Memories of the early days of St. Paul’s

Selected by Karen Larsen

This article, published in the July 15, 1982 edition of the Waterville Empire Press, includes some memories of the church told by people who attended as children in the early years. Excerpts of the article are republished below.

Douglas Church still remembered

By Kathi Rivers

DOUGLAS — Men and women once sat on opposite sides of St. Paul’s Lutheran Church at Douglas while songs, sermons, and Bible verses were all sung and spoken in German.

Recently designated as a national historic site, the old church now stands empty, paint peeling from harsh summers and winters and porch boards broken from years of past use.

Still, the white building with the tall spire and cross continues to add to the picture-postcard setting of the tiny community.

Anna Gray of Douglas, the sister of Albert and Henry Westerman, remembers the early services spoken in high German.

These early services lasted about one hour and 15 minutes, Mrs. Gray said.

In the Sunday School, pupils earned tickets for memorizing Bible verses, all in German, she said. Eight tickets could be turned in for a larger picture. “Did we ever have to memorize,” she emphasized.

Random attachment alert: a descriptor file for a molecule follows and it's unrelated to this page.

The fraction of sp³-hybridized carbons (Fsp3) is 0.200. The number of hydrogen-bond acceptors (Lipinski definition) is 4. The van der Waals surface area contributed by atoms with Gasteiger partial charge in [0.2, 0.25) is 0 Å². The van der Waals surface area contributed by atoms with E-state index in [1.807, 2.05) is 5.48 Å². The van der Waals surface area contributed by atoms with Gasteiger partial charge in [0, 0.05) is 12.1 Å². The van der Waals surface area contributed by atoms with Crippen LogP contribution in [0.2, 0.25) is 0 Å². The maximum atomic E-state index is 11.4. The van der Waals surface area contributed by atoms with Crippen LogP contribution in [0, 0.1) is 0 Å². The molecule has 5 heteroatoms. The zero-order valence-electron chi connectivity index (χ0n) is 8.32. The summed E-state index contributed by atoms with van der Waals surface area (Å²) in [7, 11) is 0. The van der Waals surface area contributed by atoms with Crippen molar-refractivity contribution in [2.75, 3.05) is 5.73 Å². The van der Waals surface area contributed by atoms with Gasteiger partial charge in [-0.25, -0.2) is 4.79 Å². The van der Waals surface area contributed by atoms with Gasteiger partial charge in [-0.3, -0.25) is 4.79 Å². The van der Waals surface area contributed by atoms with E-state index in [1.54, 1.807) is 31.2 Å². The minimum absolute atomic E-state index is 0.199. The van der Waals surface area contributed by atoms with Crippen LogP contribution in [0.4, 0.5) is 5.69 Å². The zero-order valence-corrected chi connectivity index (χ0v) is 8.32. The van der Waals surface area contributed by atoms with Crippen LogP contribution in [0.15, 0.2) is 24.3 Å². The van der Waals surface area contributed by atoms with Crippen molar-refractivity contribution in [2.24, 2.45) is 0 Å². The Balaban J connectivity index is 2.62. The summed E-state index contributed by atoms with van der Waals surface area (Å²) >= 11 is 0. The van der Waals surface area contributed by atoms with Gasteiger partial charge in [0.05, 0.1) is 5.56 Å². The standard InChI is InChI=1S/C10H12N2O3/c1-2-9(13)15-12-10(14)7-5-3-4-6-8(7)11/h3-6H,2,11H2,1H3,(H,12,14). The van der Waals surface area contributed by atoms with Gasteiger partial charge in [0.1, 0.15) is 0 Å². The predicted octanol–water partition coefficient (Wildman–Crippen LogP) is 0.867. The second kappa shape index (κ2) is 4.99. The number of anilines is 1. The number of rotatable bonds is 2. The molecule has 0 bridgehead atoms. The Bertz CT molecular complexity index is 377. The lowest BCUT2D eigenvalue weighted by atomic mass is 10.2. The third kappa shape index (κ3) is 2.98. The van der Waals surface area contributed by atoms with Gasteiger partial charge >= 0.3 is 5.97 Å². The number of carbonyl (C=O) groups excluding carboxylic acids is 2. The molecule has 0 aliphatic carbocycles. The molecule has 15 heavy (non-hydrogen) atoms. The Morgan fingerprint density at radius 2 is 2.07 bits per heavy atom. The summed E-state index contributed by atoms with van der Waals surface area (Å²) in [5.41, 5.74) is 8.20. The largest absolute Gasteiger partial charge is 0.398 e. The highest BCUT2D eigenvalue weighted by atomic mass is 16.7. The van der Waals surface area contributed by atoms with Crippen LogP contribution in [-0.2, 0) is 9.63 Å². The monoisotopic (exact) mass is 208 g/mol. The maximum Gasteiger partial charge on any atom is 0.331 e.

Mrs. Gray also remembers traveling by horse and buggy to confirmation classes two days a week and grade school classes three days a week. In the winter, sleighs were used with straw in the bottom, she said. “Some also had foot warmers and some had hot rocks,” she added.

These early sermons were also given with “more fire,” Mrs. Gray said. “More like this,” she added, pounding the table.

In 1956, discussion began on merging the Douglas and Waterville Lutheran churches, and in 1968, the Douglas Church closed its doors for good.

A few years later, Henry Westerman, who now lives in the old parsonage which he also purchased, bought the church with his brother, Albert. It is their great-nephew, Kenneth Britt of Wenatchee, who was instrumental in getting the church placed on the National Register of Historic Places this year.

Although the pews are now gone, the baptismal font and altar are still in the church. The bell, bought for the church by the Westermans’ brother, Goble, was donated to a church in Sedro Woolley.